New Wave Band:
by New Wave Dave
The Velvet Underground is famous for having launched countless imitative garage bands. But they also indirectly
helped spur success for a leading New Wave band, which took its eventually famous name from the poorly reviewed
Velvet Underground album Squeeze. (There's also a more direct connection, as Velvet member John Cale
produced some of Squeeze's early recordings.)
Founded in London in 1973 by friends Chris Difford and Glenn Tilbrook, Squeeze released its first recording, an
EP called Packet of Three, in 1977. They first earned wide notice, though, with 1979's
Cool for Cats, which produced two New-Wave-tinged hits: the pleasantly relaxed
working-class tale "Up the Junction" and the faster-paced, consciously Brit-accented "Cool for Cats". Each of those
singles hit #2 on the UK chart.
No two-hit wonder, they scored again the next year with Argybargy, which charted in
the UK, the US, and Canada. Popular songs from that album included the moody "If I Didn't Love You" [" ... I'd hate
you"]; the raucously harmonized "Another Nail in My Heart"; and "Pulling Mussels (From the Shell)", with symbolic
lyrics that are widely believe to be sexual innuendoes.
One measure of Squeeze's New Wave "cred" is that Elvis Costello helped to produce their next album, 1981's
East Side Story. The most enduring number from it, "Tempted", which ambiguously describes
the singer's heartbreak over some type of affair, was Squeeze's first single to chart in the U.S. They followed a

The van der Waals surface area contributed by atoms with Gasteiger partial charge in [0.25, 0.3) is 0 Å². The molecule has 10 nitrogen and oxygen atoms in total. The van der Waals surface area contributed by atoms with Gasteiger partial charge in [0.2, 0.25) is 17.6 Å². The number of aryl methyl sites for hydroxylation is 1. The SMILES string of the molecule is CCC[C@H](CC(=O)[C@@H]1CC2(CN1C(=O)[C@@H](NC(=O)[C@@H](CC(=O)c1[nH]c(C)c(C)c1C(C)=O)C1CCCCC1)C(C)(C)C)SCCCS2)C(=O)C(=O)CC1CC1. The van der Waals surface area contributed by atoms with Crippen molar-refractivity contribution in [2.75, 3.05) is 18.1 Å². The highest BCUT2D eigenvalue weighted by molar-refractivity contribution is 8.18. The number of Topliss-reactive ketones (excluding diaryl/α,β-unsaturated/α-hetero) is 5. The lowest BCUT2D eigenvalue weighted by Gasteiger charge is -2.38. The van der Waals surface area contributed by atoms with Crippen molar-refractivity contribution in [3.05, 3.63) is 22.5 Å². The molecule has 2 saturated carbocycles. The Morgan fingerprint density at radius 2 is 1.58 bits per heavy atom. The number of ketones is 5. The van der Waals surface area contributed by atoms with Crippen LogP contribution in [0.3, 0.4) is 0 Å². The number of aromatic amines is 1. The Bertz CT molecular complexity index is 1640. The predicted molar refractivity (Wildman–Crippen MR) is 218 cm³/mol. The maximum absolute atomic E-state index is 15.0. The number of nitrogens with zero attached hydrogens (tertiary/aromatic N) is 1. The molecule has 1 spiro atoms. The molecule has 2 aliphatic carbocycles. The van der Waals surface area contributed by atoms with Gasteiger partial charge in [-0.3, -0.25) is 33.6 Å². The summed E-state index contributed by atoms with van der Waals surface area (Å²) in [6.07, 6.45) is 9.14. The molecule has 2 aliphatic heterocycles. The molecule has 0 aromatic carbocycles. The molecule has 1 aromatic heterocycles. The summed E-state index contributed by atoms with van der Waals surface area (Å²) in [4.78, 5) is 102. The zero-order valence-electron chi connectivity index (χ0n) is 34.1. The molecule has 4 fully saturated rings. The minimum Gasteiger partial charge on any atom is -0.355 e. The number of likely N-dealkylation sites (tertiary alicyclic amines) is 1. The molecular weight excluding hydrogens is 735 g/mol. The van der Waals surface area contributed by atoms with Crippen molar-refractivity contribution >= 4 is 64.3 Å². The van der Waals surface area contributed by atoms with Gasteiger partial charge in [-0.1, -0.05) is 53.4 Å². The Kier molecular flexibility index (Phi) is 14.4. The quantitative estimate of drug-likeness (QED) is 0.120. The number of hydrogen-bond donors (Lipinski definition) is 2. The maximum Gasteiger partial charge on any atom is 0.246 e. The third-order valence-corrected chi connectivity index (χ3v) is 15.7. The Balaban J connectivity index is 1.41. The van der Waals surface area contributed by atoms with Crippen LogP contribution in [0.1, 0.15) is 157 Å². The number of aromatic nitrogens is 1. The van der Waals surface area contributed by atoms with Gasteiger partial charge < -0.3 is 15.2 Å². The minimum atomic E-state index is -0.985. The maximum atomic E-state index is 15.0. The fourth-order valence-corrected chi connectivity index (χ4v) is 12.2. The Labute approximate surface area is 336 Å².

year later with Sweets From a Stranger and a pair of minor hits, "Annie Get Your Gun" and
the jilted-lover ditty "Black Coffee in Bed", featuring harmonies by Elvis C.
While other band members came and went, Difford and Tilbrook carried on the Squeeze tradition. Even when Squeeze
temporarily broke up in 1983, the founding pair worked on another album, released in 1984 as Difford
& Tilbrook, though it failed to match their earlier sales successes.
Re-forming in 1985, Squeeze kicked off the second stage of their existence with Cosi Fan Tutti
Frutti, which didn't regain their former glory. But just as their momentum seemed to be lost, they
found another gear with 1987's Babylon and On. Buoyed by the infectious "Hourglass",
which had fans around the world trying to sing along with the high-speed chorus, this may have been their biggest
As the 1980s turned into the '90s, and New Wave lost its popularity, Squeeze fell from the spotlight, but they
continued to play and record. Another half dozen albums, along with some compilations of earlier material, have
kept the Difford and Tilbrook influence alive. They're not just resting on the laurels which, by any reasonable
standard, made them one of the best — and best-loved — New Wave bands.